Yesterday I read a few statements in Eckhard J. Schnabel’s chapter “Paul the Missionary” in R.L. Plummer and J.M. Terry’s Paul’s Missionary Methods: In His Time and Ours that I found to be worth sharing:
“As a servant [Paul] assists Jesus in what Jesus continues to do in the world (see Acts 1:1).” (p. 31)
“Paul obeys Jesus as a slave (Greek: doulos; Latin: servus) obeys his master. This does not mean that Paul is a reluctant missionary, anticipating the day when he can shed the shackles of this bondage. On the contrary, since his status as a slave is determined by the status of his master, he regards it as a privilege to speak for Jesus Christ, the exalted Lord: he expects that ‘by my speaking with all boldness, Christ will be exalted as always in my body’ (Phil 1:20 NRSV).” (p. 33)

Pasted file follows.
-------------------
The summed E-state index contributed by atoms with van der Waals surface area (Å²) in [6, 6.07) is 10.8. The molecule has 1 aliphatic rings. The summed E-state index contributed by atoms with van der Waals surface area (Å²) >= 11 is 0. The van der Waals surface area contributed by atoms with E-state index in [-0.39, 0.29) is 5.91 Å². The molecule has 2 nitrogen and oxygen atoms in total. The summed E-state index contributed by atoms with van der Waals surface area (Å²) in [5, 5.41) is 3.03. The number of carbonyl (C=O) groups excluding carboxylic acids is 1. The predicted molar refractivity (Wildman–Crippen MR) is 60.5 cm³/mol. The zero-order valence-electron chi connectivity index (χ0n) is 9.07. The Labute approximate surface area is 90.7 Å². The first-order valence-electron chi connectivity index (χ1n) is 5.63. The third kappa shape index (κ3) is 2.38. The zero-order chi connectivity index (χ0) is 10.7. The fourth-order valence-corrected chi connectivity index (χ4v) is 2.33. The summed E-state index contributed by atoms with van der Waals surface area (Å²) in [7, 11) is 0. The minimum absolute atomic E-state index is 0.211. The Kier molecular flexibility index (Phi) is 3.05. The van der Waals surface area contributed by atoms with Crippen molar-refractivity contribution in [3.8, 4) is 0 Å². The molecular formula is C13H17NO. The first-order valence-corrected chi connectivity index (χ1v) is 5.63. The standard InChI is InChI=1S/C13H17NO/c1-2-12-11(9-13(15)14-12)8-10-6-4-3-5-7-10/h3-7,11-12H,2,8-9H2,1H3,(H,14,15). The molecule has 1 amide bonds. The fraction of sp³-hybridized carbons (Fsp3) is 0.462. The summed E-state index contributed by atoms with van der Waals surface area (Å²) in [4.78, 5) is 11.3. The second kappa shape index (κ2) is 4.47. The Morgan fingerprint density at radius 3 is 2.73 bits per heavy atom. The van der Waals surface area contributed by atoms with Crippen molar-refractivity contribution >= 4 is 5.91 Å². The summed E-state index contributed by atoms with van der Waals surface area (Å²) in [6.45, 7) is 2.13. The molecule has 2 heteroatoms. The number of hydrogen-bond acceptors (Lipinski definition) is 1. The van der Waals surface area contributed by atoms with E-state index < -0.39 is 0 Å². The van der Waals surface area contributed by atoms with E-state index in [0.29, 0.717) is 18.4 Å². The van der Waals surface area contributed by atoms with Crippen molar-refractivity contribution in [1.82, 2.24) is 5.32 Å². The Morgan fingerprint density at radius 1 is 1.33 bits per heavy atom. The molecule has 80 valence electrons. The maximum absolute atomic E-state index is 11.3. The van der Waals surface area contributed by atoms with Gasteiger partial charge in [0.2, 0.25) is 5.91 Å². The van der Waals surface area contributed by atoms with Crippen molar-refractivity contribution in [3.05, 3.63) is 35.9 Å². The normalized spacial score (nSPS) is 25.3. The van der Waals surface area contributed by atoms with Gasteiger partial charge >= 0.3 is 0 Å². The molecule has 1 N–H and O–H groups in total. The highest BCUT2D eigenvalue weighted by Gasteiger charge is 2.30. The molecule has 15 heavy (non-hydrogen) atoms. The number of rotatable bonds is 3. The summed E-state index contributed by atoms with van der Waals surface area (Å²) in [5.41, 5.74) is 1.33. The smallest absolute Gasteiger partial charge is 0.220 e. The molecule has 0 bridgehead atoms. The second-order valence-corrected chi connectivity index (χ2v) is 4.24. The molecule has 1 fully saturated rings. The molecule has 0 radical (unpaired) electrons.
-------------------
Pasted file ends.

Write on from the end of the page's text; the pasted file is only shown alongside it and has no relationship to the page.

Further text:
“Since other missionaries, preachers, and teachers are also servants, there is no place for arrogance and striving for super prestige: missionary work is not about personal honor and status, but about getting work done at the behest of God.” (p. 34)
Paul’s self-image as a servant is challenging to me as a Christian. That first quote grabbed my attention: Jesus is the one working in the world through his Spirit. Paul as a servant can be seen following behind his master assisting his master’s work. If Paul envisioned himself this way, and if we can do the same, it may go a long way toward our interactions and support of one another. If we are all servants together, none masters, then we share in Christ’s work, not our own.